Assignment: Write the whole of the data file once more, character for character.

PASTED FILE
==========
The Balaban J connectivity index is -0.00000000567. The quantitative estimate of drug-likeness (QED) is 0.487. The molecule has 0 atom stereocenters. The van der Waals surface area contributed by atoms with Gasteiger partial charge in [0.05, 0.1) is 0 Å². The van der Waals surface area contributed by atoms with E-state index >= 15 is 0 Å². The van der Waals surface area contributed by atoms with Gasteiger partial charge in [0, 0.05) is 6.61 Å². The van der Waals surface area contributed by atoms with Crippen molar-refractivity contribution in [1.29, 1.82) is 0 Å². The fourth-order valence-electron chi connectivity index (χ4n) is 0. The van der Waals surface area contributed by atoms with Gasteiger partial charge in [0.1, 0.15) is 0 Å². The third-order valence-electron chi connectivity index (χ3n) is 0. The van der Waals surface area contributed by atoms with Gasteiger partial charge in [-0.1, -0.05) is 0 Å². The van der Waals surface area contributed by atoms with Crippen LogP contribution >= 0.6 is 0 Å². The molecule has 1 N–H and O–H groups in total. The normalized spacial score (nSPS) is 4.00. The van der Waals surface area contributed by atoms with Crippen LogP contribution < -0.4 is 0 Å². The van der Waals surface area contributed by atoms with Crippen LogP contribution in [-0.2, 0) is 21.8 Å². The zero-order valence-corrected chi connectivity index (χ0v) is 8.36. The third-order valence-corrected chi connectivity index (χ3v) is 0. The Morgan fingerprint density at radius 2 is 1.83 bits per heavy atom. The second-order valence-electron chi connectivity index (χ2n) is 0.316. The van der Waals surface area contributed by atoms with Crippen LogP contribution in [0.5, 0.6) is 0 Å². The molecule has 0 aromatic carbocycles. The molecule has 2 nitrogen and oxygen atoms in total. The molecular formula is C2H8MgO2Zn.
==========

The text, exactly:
The Balaban J connectivity index is -0.00000000567. The quantitative estimate of drug-likeness (QED) is 0.487. The molecule has 0 atom stereocenters. The van der Waals surface area contributed by atoms with Gasteiger partial charge in [0.05, 0.1) is 0 Å². The van der Waals surface area contributed by atoms with E-state index >= 15 is 0 Å². The van der Waals surface area contributed by atoms with Gasteiger partial charge in [0, 0.05) is 6.61 Å². The van der Waals surface area contributed by atoms with Crippen molar-refractivity contribution in [1.29, 1.82) is 0 Å². The fourth-order valence-electron chi connectivity index (χ4n) is 0. The van der Waals surface area contributed by atoms with Gasteiger partial charge in [0.1, 0.15) is 0 Å². The third-order valence-electron chi connectivity index (χ3n) is 0. The van der Waals surface area contributed by atoms with Gasteiger partial charge in [-0.1, -0.05) is 0 Å². The van der Waals surface area contributed by atoms with Crippen LogP contribution >= 0.6 is 0 Å². The molecule has 1 N–H and O–H groups in total. The normalized spacial score (nSPS) is 4.00. The van der Waals surface area contributed by atoms with Crippen LogP contribution < -0.4 is 0 Å². The van der Waals surface area contributed by atoms with Crippen LogP contribution in [-0.2, 0) is 21.8 Å². The zero-order valence-corrected chi connectivity index (χ0v) is 8.36. The third-order valence-corrected chi connectivity index (χ3v) is 0. The Morgan fingerprint density at radius 2 is 1.83 bits per heavy atom. The second-order valence-electron chi connectivity index (χ2n) is 0.316. The van der Waals surface area contributed by atoms with Crippen LogP contribution in [0.5, 0.6) is 0 Å². The molecule has 0 aromatic carbocycles. The molecule has 2 nitrogen and oxygen atoms in total. The molecular formula is C2H8MgO2Zn.